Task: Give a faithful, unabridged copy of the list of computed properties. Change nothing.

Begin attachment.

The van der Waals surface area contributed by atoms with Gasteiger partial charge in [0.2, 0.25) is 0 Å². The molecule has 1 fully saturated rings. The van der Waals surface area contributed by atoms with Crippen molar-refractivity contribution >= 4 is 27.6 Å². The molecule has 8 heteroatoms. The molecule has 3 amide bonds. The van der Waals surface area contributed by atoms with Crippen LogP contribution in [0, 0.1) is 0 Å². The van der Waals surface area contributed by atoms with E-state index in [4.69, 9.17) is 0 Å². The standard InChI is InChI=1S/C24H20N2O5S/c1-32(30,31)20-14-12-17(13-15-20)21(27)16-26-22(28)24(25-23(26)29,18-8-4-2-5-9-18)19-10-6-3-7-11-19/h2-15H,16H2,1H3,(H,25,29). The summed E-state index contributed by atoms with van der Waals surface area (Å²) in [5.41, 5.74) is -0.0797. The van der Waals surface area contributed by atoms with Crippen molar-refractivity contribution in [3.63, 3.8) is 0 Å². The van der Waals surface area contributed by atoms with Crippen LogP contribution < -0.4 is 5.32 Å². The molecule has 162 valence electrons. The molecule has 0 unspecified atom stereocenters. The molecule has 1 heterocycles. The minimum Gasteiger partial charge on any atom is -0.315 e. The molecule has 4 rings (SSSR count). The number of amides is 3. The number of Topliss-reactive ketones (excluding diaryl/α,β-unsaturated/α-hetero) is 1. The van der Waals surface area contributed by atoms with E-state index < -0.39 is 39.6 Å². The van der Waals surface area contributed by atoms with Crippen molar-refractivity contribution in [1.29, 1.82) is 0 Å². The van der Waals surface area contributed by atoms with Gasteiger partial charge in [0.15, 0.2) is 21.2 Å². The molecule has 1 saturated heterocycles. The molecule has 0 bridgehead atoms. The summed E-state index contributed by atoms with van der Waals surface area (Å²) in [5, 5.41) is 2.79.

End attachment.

The van der Waals surface area contributed by atoms with Gasteiger partial charge in [0.2, 0.25) is 0 Å². The molecule has 1 fully saturated rings. The van der Waals surface area contributed by atoms with Crippen molar-refractivity contribution >= 4 is 27.6 Å². The molecule has 8 heteroatoms. The molecule has 3 amide bonds. The van der Waals surface area contributed by atoms with Crippen LogP contribution in [0, 0.1) is 0 Å². The van der Waals surface area contributed by atoms with E-state index in [4.69, 9.17) is 0 Å². The standard InChI is InChI=1S/C24H20N2O5S/c1-32(30,31)20-14-12-17(13-15-20)21(27)16-26-22(28)24(25-23(26)29,18-8-4-2-5-9-18)19-10-6-3-7-11-19/h2-15H,16H2,1H3,(H,25,29). The summed E-state index contributed by atoms with van der Waals surface area (Å²) in [5.41, 5.74) is -0.0797. The van der Waals surface area contributed by atoms with Crippen molar-refractivity contribution in [3.63, 3.8) is 0 Å². The van der Waals surface area contributed by atoms with Crippen LogP contribution < -0.4 is 5.32 Å². The molecule has 162 valence electrons. The molecule has 0 unspecified atom stereocenters. The molecule has 1 heterocycles. The minimum Gasteiger partial charge on any atom is -0.315 e. The molecule has 4 rings (SSSR count). The number of amides is 3. The number of Topliss-reactive ketones (excluding diaryl/α,β-unsaturated/α-hetero) is 1. The van der Waals surface area contributed by atoms with E-state index < -0.39 is 39.6 Å². The van der Waals surface area contributed by atoms with Crippen molar-refractivity contribution in [1.29, 1.82) is 0 Å². The van der Waals surface area contributed by atoms with Gasteiger partial charge in [0.15, 0.2) is 21.2 Å². The molecule has 1 saturated heterocycles. The molecule has 0 bridgehead atoms. The summed E-state index contributed by atoms with van der Waals surface area (Å²) in [5, 5.41) is 2.79.